Teenager John David Kemp has defied doctors’ odds by fighting a rare vascular condition that put him in a wheelchair. Today, the barrel racer is able to walk and ride and has started a Facebook group to support other youth with similar situations.

John David Kemp, 16, looked forward to his first RFD-TV’s The American qualifier race at the Southern Most Barrel Race last summer. After a day of work, he arrived shortly before the race started. Just as he was about to make his run, his legs cramped up. His parents pulled him off the horse and began massaging his legs as the family talked of scratching.

Jennifer and John David Kemp
Photo provided by Kemp family.

“He just looked at us and said, ‘Hey, this horse is going to do this for me,’” John David’s father, John, recalled. “This horse has become an avatar for him.”

John David doesn’t remember a life before pain and muscle spasms. Until age 4, he was an active kid who loved playing in the yard and rebuilding his toy John Deere Gator. In 2008, his life changed forever. In the middle of the night he struggled to breathe and screamed in pain. His mom called 911, and he went limp in her arms while she waited for the rescue squad.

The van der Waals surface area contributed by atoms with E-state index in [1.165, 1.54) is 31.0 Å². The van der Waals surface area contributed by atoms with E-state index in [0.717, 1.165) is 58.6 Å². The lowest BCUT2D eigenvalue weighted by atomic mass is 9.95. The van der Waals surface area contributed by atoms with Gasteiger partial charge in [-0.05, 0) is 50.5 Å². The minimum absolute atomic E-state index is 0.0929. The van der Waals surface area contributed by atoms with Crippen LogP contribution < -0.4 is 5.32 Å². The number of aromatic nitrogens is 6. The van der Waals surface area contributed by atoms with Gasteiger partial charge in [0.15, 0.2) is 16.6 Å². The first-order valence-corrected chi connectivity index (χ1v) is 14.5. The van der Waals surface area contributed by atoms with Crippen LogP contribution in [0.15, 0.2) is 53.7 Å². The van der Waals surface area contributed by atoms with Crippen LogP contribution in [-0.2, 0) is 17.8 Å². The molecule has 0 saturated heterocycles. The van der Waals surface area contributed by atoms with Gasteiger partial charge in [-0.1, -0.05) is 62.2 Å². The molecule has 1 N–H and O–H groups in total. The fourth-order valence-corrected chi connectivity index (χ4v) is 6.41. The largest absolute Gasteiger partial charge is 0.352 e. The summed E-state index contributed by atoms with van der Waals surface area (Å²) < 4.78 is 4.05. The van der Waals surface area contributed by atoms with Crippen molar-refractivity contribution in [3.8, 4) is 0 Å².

“The doctor put in my medical report that I was having exorcist-like pain,” John David said. “They said I had pneumonia but couldn’t find what caused the pain.”

Throughout the next five years, the pain worsened. Diagnoses ranged from scoliosis to a condition known as chiari malfunctions. Even with these “answers,” doctors could not pinpoint the source of pain. While most kids his age played baseball or football, he sat on the sidelines in a wheelchair.

In a twist of fate, his father began seeing a new doctor and mentioned his son’s condition during a routine visit. The doctor encouraged them to push for more answers. Multiple visits with different specialists eventually led the family to Johns Hopkins in Baltimore, Maryland. The final diagnosis was a vascular condition—one that was so rare it didn’t have a name. Doctors suggested an experimental surgery with an 80 percent chance of being paralyzed.

The first 48 hours following the procedure were touch-and-go. Upon his release, John David was shocked to walk more than 10 minutes without collapsing. The triumph was short-lived. Six months later, he was back in the hospital fighting for his life. His lungs filled with fluid, his resting heart rate was 180 and it jumped to 240 anytime he stood.

“These events gave me only two options in life. Be a victim or be a survivor,” John David said. “With all the fighting I have done, I decided to be a survivor and fight for everything.”

After John David’s release from the hospital, doctors were reluctant to sign-off on any sports. He tried competitive swimming, but lung issues interfered. A doctor mentioned therapeutic riding and John David convinced his mother, Jen, to attend an open house at a stable. They left having signed up for six regular riding lessons.

John David Kemp
Photo provided by Kemp family.